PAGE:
We are hopeful that our adult staff members will be vaccinated for COVID-19 prior to working at camp this summer. As “out-of-school time” workers supporting children, camp staff have recently been made eligible for vaccinations like others in education settings (like teachers). At this time, it seems unlikely that a COVID-19 vaccine will be approved for children in time for camp. While helpful, having a portion of our camp community vaccinated does not eliminate the need for social distancing, mask wearing, and enhanced sanitation protocols.
What COVID-19 testing will be required?
We anticipate requiring all campers and staff to provide the negative results of a recent COVID-19 molecular (PCR) test prior to arriving at camp. Along with a few pre-camp precautions (limiting unnecessary travel and exposure to non-family members, and some symptom monitoring), we hope to increase the odds of beginning each session covid-free. As an additional check, we will use rapid antigen testing to screen everyone at camp a few days after they arrive. Since the availability and methods of coronavirus testing are rapidly changing, we will provide more details in the spring about how we will utilize testing. We understand the notion of testing is unpleasant, and we will do everything we can to minimize that.
What else will be happening to guard against COVID-19?
Above and beyond our regular American Camp Association standards, we will be implementing more rigorous cleaning procedures, regular hand washing and sanitizing, expanding our on-site medical facilities and staff, and ongoing self-reported health checks. Maintaining a healthy camp community will be our top priority!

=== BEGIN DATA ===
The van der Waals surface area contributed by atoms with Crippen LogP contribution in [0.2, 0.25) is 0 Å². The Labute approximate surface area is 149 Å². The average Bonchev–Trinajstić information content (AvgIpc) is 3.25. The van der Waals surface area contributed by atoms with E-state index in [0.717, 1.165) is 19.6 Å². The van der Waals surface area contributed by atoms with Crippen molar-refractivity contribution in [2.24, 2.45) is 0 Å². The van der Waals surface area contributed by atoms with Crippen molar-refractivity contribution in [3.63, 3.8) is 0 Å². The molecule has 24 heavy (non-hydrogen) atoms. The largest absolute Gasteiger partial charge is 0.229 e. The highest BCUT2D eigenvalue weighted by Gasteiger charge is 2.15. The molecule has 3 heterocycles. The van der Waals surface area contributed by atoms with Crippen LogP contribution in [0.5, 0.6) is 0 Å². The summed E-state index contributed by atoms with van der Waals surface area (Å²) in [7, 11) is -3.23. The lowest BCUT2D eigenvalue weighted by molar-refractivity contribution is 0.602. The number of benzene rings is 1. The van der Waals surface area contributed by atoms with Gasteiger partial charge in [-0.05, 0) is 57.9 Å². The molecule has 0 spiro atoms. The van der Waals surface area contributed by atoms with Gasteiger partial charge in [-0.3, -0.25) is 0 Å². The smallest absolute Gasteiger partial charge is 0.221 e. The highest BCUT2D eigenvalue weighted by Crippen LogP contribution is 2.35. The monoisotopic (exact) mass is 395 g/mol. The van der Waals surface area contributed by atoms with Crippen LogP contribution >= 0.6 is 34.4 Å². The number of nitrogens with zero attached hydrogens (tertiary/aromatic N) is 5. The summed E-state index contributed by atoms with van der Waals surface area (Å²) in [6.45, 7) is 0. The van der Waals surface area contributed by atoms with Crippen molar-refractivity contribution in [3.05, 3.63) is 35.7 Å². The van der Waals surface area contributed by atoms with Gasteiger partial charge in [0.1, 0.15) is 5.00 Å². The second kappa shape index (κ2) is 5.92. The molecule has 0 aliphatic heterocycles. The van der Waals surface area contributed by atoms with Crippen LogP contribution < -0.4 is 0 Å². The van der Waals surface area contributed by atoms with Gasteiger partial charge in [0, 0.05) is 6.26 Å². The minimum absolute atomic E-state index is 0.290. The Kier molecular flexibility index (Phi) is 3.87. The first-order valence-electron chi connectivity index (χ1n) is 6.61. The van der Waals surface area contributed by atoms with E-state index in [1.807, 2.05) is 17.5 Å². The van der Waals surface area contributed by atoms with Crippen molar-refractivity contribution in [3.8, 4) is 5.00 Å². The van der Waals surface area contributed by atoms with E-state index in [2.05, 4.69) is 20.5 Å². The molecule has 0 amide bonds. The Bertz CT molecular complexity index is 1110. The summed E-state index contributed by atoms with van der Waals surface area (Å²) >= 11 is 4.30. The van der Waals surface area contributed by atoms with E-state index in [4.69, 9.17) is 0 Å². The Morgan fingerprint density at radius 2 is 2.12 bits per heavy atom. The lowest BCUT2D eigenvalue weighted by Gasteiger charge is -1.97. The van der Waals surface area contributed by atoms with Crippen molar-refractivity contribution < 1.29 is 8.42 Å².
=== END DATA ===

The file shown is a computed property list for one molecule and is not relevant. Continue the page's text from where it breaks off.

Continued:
Will there be changes to opening day?
Yes. We are planning to assign each family a staggered arrival time, creating “drive-thru” stations for all our regular opening day activities. We will ask that parents stay in their cars as our staff helps with your daughter’s luggage, you meet the directors and counselors, and your daughter is welcomed to camp. We will take great care helping every camper settle into her cabin comfortably.
Will there be any travel restrictions?
Currently, there are no restrictions against traveling into North Carolina, but to help socially distance while traveling, we prefer that campers arrive at camp by private car. We believe campers can still fly, but we ask they be extra cautious by wearing a face covering and maintaining proper social distancing while traveling. International campers should stay in touch with our office about travel plans.
What if there’s a positive case at camp?
While we hope to maintain a relatively closed camp community, one bolstered by many layers of protection, it will still be possible for someone to contract COVID-19 while at camp. We will be monitoring everyone’s symptoms daily (campers and staff), and when someone exhibits convincing COVID-19 symptoms, that person will be isolated and her entire cohort will be tested. Our medical team is developing a screening, testing, and quarantining plan, but at this time, we believe campers who test positive will need to be picked up from camp as soon as possible.
Gosh, should I still come to camp with all of these precautions?
If you have significant concerns about your daughter attending camp this summer because of underlying health issues, or for any other reason, please reach out to us to discuss things. We know camp will be a bit different this summer, but our goal is to keep everyone healthy while at the same time recreating the core of what we love about Rockbrook— the zany surprises, the fun activities, the incredible natural beauty, and that special feeling that comes from just being together at camp.
Thank you again for your support, cooperation and trust as we prepare for another amazing Rockbrook summer!
If you have questions not covered here, or you need clarification about anything, please let us know.